Who better to welcome them aboard than Howard? After all, Howard joined Navigant when the company she worked for was bought in 1998. Clearly no stranger to change, Howard draws on her experience as both the acquirer and the acquired as she guides the specialized consulting firm through the challenges of executing a strategy driven equally by organic growth and growth through acquisitions.
“If there’s one thing that we can be certain of, growth creates disruption,” Howard says. “Disruption can discombobulate people, so having an awareness of the expectations of the firm, the expectations that you can have for your peers and the knowledge that things are similar and consistent helps manage that disruption.”
As an organization whose product is intellectual capital, Howard says Navigant’s growth typically means growing by people. And while its employee base has expanded to more than 2,500 worldwide, the firm’s financial growth has also been on the rise. During the past three fiscal years ending in 2006, Navigant recorded annual revenue of $482 million, $575 million and $681 million respectively.
And while Howard says communicating the standards and expectations of the organization to new and existing employees is the first step in successfully executing a strategy, ensuring that Navigant avoids the disruptions and pitfalls of change as it continues its growth requires much more.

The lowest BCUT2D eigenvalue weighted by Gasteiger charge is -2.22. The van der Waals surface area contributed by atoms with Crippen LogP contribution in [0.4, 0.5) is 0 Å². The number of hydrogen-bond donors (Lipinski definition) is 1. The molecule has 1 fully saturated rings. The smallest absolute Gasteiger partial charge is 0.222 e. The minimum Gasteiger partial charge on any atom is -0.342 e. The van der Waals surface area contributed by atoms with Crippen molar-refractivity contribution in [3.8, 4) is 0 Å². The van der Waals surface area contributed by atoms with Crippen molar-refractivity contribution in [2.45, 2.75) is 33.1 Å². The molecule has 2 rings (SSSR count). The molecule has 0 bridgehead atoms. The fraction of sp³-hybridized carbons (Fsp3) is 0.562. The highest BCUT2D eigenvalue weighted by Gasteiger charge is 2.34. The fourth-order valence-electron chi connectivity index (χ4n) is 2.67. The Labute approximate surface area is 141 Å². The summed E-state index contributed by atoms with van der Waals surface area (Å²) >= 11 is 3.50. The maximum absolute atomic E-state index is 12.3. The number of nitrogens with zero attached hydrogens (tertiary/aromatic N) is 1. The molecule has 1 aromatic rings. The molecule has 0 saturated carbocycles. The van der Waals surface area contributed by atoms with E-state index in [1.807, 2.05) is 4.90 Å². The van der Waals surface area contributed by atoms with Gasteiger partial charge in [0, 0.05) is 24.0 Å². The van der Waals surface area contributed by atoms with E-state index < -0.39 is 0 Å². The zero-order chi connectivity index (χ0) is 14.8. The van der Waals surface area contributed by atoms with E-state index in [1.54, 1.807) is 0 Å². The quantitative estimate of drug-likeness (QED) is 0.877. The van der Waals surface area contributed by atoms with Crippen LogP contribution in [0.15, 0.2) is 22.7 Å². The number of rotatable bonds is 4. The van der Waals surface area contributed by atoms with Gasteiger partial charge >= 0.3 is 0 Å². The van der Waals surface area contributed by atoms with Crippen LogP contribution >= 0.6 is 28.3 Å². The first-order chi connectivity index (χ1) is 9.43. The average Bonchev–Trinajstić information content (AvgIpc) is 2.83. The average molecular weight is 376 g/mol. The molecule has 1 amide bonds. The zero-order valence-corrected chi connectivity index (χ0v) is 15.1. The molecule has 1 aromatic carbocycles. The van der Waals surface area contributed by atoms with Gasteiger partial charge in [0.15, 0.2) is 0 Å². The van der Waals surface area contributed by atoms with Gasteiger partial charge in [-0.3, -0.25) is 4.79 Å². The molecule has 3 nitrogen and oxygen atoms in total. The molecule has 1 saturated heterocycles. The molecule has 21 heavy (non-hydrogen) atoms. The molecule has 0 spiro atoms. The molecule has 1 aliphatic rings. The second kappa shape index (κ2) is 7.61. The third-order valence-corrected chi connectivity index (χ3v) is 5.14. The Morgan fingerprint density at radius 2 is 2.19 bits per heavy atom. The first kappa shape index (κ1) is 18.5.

“It’s important to probably overcommunicate when you’re trying to instill a new strategy or effectuate change management,” Howard says. “But the other equally important thing is that you need to build your strategy into your infrastructure, the processes you have in place, and the programs you use to measure people’s performance, to evaluate and promote their development and to compensate them.”
Creating flexible goals
Because marketplace conditions are constantly shifting, Howard says a successful strategy is one that can adapt and change over time. As such, she is careful to avoid describing the development of Navigant’s growth strategy as a “process,” a word she feels might give the connotation that at some point the strategy is complete. Though Howard says many businesses, including Navigant, spend time throughout the year working on strategic plans and setting goals, it is imperative that those plans and goals allow room for adjustment.